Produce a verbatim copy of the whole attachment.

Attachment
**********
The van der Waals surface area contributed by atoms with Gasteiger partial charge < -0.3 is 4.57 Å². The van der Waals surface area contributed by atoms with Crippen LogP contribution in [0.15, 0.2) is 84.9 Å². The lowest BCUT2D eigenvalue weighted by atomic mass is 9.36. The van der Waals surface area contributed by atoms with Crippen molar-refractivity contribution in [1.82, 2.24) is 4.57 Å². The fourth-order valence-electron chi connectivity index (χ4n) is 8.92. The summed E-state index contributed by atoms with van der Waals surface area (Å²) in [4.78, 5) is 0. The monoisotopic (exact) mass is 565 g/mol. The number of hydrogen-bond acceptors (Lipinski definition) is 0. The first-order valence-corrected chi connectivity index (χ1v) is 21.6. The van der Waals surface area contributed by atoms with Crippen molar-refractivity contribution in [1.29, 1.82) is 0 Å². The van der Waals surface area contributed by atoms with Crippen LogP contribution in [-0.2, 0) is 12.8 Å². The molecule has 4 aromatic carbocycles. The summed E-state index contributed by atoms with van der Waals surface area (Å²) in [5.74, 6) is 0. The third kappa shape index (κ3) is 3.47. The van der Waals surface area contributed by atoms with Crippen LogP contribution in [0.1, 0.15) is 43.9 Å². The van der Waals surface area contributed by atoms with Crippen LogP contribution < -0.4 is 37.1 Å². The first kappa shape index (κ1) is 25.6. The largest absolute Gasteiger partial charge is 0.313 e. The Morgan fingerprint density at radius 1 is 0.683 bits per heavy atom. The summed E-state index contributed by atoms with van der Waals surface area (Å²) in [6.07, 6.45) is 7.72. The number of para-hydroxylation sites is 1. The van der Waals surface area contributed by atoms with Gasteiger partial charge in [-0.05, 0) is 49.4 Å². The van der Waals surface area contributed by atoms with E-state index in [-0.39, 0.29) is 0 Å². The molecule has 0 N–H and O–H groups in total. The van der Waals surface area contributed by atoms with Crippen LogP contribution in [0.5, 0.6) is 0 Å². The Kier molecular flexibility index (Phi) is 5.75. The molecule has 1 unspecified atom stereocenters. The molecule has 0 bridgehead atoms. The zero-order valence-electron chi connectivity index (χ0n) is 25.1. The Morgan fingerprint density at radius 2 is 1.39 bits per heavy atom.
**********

The van der Waals surface area contributed by atoms with Gasteiger partial charge < -0.3 is 4.57 Å². The van der Waals surface area contributed by atoms with Crippen LogP contribution in [0.15, 0.2) is 84.9 Å². The lowest BCUT2D eigenvalue weighted by atomic mass is 9.36. The van der Waals surface area contributed by atoms with Crippen molar-refractivity contribution in [1.82, 2.24) is 4.57 Å². The fourth-order valence-electron chi connectivity index (χ4n) is 8.92. The summed E-state index contributed by atoms with van der Waals surface area (Å²) in [4.78, 5) is 0. The monoisotopic (exact) mass is 565 g/mol. The number of hydrogen-bond acceptors (Lipinski definition) is 0. The first-order valence-corrected chi connectivity index (χ1v) is 21.6. The van der Waals surface area contributed by atoms with Crippen molar-refractivity contribution in [1.29, 1.82) is 0 Å². The van der Waals surface area contributed by atoms with Crippen LogP contribution in [-0.2, 0) is 12.8 Å². The molecule has 4 aromatic carbocycles. The summed E-state index contributed by atoms with van der Waals surface area (Å²) in [5.74, 6) is 0. The third kappa shape index (κ3) is 3.47. The van der Waals surface area contributed by atoms with Crippen LogP contribution in [0.1, 0.15) is 43.9 Å². The van der Waals surface area contributed by atoms with Crippen LogP contribution < -0.4 is 37.1 Å². The first kappa shape index (κ1) is 25.6. The largest absolute Gasteiger partial charge is 0.313 e. The Morgan fingerprint density at radius 1 is 0.683 bits per heavy atom. The summed E-state index contributed by atoms with van der Waals surface area (Å²) in [6.07, 6.45) is 7.72. The number of para-hydroxylation sites is 1. The van der Waals surface area contributed by atoms with Gasteiger partial charge in [-0.05, 0) is 49.4 Å². The van der Waals surface area contributed by atoms with E-state index in [-0.39, 0.29) is 0 Å². The molecule has 0 N–H and O–H groups in total. The van der Waals surface area contributed by atoms with Crippen LogP contribution in [0.5, 0.6) is 0 Å². The Kier molecular flexibility index (Phi) is 5.75. The molecule has 1 unspecified atom stereocenters. The molecule has 0 bridgehead atoms. The zero-order valence-electron chi connectivity index (χ0n) is 25.1. The Morgan fingerprint density at radius 2 is 1.39 bits per heavy atom.